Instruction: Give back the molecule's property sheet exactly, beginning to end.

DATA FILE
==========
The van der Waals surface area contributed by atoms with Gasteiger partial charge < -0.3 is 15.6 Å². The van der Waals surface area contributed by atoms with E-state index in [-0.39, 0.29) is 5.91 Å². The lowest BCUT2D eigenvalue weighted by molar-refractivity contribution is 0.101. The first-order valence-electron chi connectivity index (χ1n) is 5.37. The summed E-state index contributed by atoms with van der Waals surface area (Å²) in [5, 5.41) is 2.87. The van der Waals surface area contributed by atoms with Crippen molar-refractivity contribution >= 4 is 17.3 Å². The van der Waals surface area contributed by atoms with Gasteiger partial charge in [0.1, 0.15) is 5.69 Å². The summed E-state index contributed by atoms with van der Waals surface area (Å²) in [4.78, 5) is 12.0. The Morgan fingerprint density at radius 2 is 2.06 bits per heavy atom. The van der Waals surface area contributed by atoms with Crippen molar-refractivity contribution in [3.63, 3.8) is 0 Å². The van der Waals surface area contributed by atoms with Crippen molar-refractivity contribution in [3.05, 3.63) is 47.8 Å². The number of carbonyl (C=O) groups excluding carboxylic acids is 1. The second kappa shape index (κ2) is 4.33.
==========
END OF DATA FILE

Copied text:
The van der Waals surface area contributed by atoms with Gasteiger partial charge < -0.3 is 15.6 Å². The van der Waals surface area contributed by atoms with E-state index in [-0.39, 0.29) is 5.91 Å². The lowest BCUT2D eigenvalue weighted by molar-refractivity contribution is 0.101. The first-order valence-electron chi connectivity index (χ1n) is 5.37. The summed E-state index contributed by atoms with van der Waals surface area (Å²) in [5, 5.41) is 2.87. The van der Waals surface area contributed by atoms with Crippen molar-refractivity contribution >= 4 is 17.3 Å². The van der Waals surface area contributed by atoms with Gasteiger partial charge in [0.1, 0.15) is 5.69 Å². The summed E-state index contributed by atoms with van der Waals surface area (Å²) in [4.78, 5) is 12.0. The Morgan fingerprint density at radius 2 is 2.06 bits per heavy atom. The van der Waals surface area contributed by atoms with Crippen molar-refractivity contribution in [3.63, 3.8) is 0 Å². The van der Waals surface area contributed by atoms with Crippen molar-refractivity contribution in [3.05, 3.63) is 47.8 Å². The number of carbonyl (C=O) groups excluding carboxylic acids is 1. The second kappa shape index (κ2) is 4.33.